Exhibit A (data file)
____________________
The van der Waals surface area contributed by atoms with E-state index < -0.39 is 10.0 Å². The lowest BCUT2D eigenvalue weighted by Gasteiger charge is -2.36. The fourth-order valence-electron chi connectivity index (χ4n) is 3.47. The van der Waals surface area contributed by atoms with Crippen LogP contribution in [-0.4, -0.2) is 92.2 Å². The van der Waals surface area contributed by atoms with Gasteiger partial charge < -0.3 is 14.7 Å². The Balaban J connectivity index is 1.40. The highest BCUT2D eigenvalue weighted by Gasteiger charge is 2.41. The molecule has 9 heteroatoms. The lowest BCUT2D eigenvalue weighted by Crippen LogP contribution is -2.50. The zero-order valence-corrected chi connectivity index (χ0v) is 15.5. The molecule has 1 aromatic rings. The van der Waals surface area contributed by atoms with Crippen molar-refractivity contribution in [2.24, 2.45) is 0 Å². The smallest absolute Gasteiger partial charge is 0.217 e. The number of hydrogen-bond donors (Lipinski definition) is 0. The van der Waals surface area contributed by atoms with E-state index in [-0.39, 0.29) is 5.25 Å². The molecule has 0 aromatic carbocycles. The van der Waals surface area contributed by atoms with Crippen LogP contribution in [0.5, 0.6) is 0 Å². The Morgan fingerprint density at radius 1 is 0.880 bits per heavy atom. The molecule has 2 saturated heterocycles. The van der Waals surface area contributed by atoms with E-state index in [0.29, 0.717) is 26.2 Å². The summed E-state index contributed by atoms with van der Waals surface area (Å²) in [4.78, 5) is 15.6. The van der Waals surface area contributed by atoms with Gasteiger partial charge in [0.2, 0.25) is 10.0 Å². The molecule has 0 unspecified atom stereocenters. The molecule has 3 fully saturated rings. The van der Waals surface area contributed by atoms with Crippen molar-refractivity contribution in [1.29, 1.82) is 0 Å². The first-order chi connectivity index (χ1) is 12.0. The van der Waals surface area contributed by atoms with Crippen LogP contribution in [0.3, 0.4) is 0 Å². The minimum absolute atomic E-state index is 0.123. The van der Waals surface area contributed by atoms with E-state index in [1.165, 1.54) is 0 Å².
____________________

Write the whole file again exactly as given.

The van der Waals surface area contributed by atoms with E-state index < -0.39 is 10.0 Å². The lowest BCUT2D eigenvalue weighted by Gasteiger charge is -2.36. The fourth-order valence-electron chi connectivity index (χ4n) is 3.47. The van der Waals surface area contributed by atoms with Crippen LogP contribution in [-0.4, -0.2) is 92.2 Å². The van der Waals surface area contributed by atoms with Gasteiger partial charge < -0.3 is 14.7 Å². The Balaban J connectivity index is 1.40. The highest BCUT2D eigenvalue weighted by Gasteiger charge is 2.41. The molecule has 9 heteroatoms. The lowest BCUT2D eigenvalue weighted by Crippen LogP contribution is -2.50. The zero-order valence-corrected chi connectivity index (χ0v) is 15.5. The molecule has 1 aromatic rings. The van der Waals surface area contributed by atoms with Crippen molar-refractivity contribution in [2.24, 2.45) is 0 Å². The smallest absolute Gasteiger partial charge is 0.217 e. The number of hydrogen-bond donors (Lipinski definition) is 0. The van der Waals surface area contributed by atoms with E-state index in [-0.39, 0.29) is 5.25 Å². The molecule has 0 aromatic carbocycles. The van der Waals surface area contributed by atoms with Crippen LogP contribution in [0.5, 0.6) is 0 Å². The Morgan fingerprint density at radius 1 is 0.880 bits per heavy atom. The molecule has 2 saturated heterocycles. The van der Waals surface area contributed by atoms with E-state index in [0.29, 0.717) is 26.2 Å². The summed E-state index contributed by atoms with van der Waals surface area (Å²) in [4.78, 5) is 15.6. The van der Waals surface area contributed by atoms with Gasteiger partial charge in [0.2, 0.25) is 10.0 Å². The molecule has 0 unspecified atom stereocenters. The molecule has 3 fully saturated rings. The van der Waals surface area contributed by atoms with Crippen molar-refractivity contribution in [1.29, 1.82) is 0 Å². The first-order chi connectivity index (χ1) is 12.0. The van der Waals surface area contributed by atoms with Crippen LogP contribution in [0.3, 0.4) is 0 Å². The minimum absolute atomic E-state index is 0.123. The van der Waals surface area contributed by atoms with E-state index in [1.165, 1.54) is 0 Å².